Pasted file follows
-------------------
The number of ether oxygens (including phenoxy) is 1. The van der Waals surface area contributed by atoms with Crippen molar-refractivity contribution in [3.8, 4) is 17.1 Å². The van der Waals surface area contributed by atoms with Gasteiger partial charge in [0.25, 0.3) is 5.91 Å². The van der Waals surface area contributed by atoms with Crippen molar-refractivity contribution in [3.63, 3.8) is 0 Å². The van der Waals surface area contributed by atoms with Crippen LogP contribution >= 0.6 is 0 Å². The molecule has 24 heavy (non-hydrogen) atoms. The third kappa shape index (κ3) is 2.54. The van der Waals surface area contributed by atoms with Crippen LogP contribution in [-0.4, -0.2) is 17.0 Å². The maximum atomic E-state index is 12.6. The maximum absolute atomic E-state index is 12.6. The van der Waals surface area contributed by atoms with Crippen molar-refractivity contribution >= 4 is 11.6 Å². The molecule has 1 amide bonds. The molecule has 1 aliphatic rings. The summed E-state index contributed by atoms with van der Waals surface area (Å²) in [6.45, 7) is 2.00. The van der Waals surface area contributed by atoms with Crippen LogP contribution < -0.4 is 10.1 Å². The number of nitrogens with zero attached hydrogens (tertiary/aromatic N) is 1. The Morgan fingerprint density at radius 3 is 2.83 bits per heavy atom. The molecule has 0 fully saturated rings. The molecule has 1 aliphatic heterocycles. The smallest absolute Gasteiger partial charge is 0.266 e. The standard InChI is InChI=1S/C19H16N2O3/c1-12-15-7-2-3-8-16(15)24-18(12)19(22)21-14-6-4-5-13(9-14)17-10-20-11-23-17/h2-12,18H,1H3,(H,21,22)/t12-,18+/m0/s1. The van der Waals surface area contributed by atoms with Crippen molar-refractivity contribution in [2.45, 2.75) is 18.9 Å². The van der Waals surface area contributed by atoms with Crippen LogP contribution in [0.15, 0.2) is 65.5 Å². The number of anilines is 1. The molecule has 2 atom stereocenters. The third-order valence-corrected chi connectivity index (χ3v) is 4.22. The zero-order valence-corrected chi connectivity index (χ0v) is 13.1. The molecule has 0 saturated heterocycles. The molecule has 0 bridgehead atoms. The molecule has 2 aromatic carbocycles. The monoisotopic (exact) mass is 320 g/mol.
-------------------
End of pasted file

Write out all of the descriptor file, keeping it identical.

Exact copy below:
The number of ether oxygens (including phenoxy) is 1. The van der Waals surface area contributed by atoms with Crippen molar-refractivity contribution in [3.8, 4) is 17.1 Å². The van der Waals surface area contributed by atoms with Gasteiger partial charge in [0.25, 0.3) is 5.91 Å². The van der Waals surface area contributed by atoms with Crippen molar-refractivity contribution in [3.63, 3.8) is 0 Å². The van der Waals surface area contributed by atoms with Crippen LogP contribution >= 0.6 is 0 Å². The molecule has 24 heavy (non-hydrogen) atoms. The third kappa shape index (κ3) is 2.54. The van der Waals surface area contributed by atoms with Crippen LogP contribution in [-0.4, -0.2) is 17.0 Å². The maximum atomic E-state index is 12.6. The maximum absolute atomic E-state index is 12.6. The van der Waals surface area contributed by atoms with Crippen molar-refractivity contribution >= 4 is 11.6 Å². The molecule has 1 amide bonds. The molecule has 1 aliphatic rings. The summed E-state index contributed by atoms with van der Waals surface area (Å²) in [6.45, 7) is 2.00. The van der Waals surface area contributed by atoms with Crippen LogP contribution < -0.4 is 10.1 Å². The number of nitrogens with zero attached hydrogens (tertiary/aromatic N) is 1. The Morgan fingerprint density at radius 3 is 2.83 bits per heavy atom. The molecule has 0 fully saturated rings. The molecule has 1 aliphatic heterocycles. The smallest absolute Gasteiger partial charge is 0.266 e. The standard InChI is InChI=1S/C19H16N2O3/c1-12-15-7-2-3-8-16(15)24-18(12)19(22)21-14-6-4-5-13(9-14)17-10-20-11-23-17/h2-12,18H,1H3,(H,21,22)/t12-,18+/m0/s1. The van der Waals surface area contributed by atoms with Crippen molar-refractivity contribution in [2.45, 2.75) is 18.9 Å². The van der Waals surface area contributed by atoms with Crippen LogP contribution in [0.15, 0.2) is 65.5 Å². The number of anilines is 1. The molecule has 2 atom stereocenters. The third-order valence-corrected chi connectivity index (χ3v) is 4.22. The zero-order valence-corrected chi connectivity index (χ0v) is 13.1. The molecule has 0 saturated heterocycles. The molecule has 0 bridgehead atoms. The molecule has 2 aromatic carbocycles. The monoisotopic (exact) mass is 320 g/mol.